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Impact of 2018 droughts affecting farmers across the globe

THE UK is not the only country with the impact of drought lingering over some farmers’ future business expectations, reports Howard Walsh.

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Impact of 2018 droughts affecting farmers across the globe

However, as the German Agricultural Society, the DLG-Agrifuture Insights survey reveals, its global panel of 2,000 ’future-orientated’ farmers, includes some with more optimism elsewhere in the world.

 

Generally in Europe, it is not surprising to find the survey highlighting drought conditions having left arable farms with smaller yields, while dairy operations have had to buy-in feed as a result of compromised grass growth.

 

Pig farmers, meanwhile, face the growing threat of African swine fever (ASF).

 

In Germany, farmers’ expectations for the next 12 months were at an average level compared with the past 10 years, despite arable farmers having to contend with the possibility of sowing during the continuing drought.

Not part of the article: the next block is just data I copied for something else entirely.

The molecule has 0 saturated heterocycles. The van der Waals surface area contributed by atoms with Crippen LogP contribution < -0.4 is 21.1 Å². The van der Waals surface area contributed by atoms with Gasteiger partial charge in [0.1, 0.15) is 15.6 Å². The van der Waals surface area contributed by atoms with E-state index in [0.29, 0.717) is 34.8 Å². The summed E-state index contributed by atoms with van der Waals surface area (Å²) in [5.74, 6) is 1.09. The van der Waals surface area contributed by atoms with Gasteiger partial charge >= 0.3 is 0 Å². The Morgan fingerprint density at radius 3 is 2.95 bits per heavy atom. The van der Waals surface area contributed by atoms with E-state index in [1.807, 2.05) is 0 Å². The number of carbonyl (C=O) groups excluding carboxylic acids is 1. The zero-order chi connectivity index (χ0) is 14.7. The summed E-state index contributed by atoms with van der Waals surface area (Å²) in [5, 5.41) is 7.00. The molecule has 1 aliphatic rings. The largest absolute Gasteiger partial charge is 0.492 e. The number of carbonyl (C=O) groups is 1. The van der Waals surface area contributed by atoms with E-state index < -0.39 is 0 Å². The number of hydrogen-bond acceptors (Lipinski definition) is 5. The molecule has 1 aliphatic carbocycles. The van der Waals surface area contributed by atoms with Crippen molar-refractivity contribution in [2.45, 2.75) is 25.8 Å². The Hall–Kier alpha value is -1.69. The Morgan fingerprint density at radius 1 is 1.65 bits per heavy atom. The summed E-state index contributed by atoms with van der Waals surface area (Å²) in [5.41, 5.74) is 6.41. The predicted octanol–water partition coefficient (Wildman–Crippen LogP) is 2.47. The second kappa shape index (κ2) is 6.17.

Oilseed rape crops were currently most vulnerable, the survey found.


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The country’s dairy farmers, as in the UK, were reported to be lacking basic feed supplies, but it was pig farmers who were facing big economic impact from ASF, which is encroaching from the East.

 

In the Netherlands, the business outlook has deteriorated significantly compared to the survey conducted in autumn 2017.

 

Here, too, the drought has taken its toll, but all livestock farmers are faced with the costs of complying with new phosphorus quotas.

 

ASF was also clouding expectations for Dutch pig farmers.

Farmers in China were surveyed by DLG-Agrifuture Insights for the first time this autumn – and they also have average expectations for business development in the coming 12 months.

 

ASF in the Far East has already resulted in livestock culls and restrictions on the movement of pigs.

 

The fear of further disease spread was leading to uncertainty about further development.

 

But Chinese dairy farmers were even more cautious about their expectations than pig producers and, as a result of significant transport costs, said they hardly benefited from domestic demand for their products.

 

In Russia, pig farmers were more optimistic. Their market is currently protected from imports by sanctions and countermeasures.

 

This means domestic sales are protected, which should allow these businesses to develop positively.

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